Shame on you Lenovo. Just shame on you.
Over the last few weeks, the company has teased an upcoming Z5 phone with what appeared to be a truly bezel-less design, meaning it was expected to have no notch and no bottom “chin” bezel. But on Tuesday, Lenovo formally unveiled the phone and, welp, it was all sham.
The Lenovo Z5 is not a breakthrough phone that’ll drag us kicking and screaming into a new age of true all-screen phones.
The teaser images hinted at the possibility of a phone without a notch. It could have been the phone to save us all from notches.
It’s got a damn notch. And a chin. It’s just more of the same old design, and that’s so disappointing. We’ve no real beef with notches, but if you’re gonna talk a big game before the official launch, you better be able to back it up.
Whereas Lenovo’s “bezel-less” Z5 is a deception, other Chinese phone makers like Vivo are legitimately working on and releasing phones with as little bezel as possible by incorporating technologies like in-display fingerprint readers and motorized selfie cameras that pop out of the body.
Lenovo VP Chang Cheng previously said the company had “four technological breakthroughs” and “18 patented technologies” that many believed would help eliminate the need for a notch and chin, but that turned out not to be true. Whatever the patents and technologies are, they’re for something else.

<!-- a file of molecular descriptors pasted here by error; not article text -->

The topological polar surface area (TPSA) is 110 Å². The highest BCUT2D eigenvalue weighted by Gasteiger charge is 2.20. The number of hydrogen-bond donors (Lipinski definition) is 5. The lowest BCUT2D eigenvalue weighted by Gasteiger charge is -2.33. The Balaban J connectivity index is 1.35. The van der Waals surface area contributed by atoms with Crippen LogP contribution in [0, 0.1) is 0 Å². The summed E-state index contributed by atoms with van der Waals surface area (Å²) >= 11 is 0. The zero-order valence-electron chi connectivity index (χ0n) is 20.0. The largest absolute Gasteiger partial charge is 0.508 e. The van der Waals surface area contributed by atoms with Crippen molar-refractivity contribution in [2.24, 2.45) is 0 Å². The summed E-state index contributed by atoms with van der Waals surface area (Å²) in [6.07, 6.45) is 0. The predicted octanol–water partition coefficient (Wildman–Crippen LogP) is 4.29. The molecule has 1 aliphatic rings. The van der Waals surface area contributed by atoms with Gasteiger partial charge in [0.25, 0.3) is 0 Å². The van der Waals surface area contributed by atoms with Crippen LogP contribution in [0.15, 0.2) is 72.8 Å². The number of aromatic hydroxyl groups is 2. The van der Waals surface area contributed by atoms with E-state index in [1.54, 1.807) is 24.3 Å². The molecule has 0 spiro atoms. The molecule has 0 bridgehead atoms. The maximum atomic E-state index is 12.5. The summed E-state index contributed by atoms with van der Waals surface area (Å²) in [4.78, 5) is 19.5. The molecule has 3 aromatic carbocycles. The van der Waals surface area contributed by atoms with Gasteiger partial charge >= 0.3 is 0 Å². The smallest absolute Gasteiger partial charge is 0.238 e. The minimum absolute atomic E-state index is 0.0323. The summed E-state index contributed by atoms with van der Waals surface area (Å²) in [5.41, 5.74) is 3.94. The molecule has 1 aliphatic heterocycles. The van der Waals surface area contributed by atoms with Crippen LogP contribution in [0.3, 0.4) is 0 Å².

Cheng also previously suggested the phone would have a 95 percent screen-to-body ratio, but the Z5’s display only clocks in at 90 percent. Additionally, he hinted at the phone having an unheard of 4TB of storage, but that didn’t happen either.
Deceptive teasers aside, the phone’s not the worst we’ve seen. The 6.2-inch screen has a 1080p resolution screen, there’s a 3,300 mAh battery, dual 16-megapixel cameras, and it’s got 6GB of RAM with either 64GB or 128GB of storage. No word on what kind of Qualcomm processor it has so it’s hard to judge whether it’s a flagship, mid-range, or budget phone.
The pricing for the Z5, however, might be a dead giveaway. At about $200-280, the phone is priced closer to the low-end of smartphones, so take that for what it’s worth.
Oh, and good luck getting the Z5 if you don’t live in China because it hasn’t been announced for any other country.
At the end of the day, this is exactly how not to hype up a smartphone. It’s deceptive and not good for building brand loyalty. Honestly, like why should anyone even trust Lenovo’s future teasers? Personally, I’m not sure I can.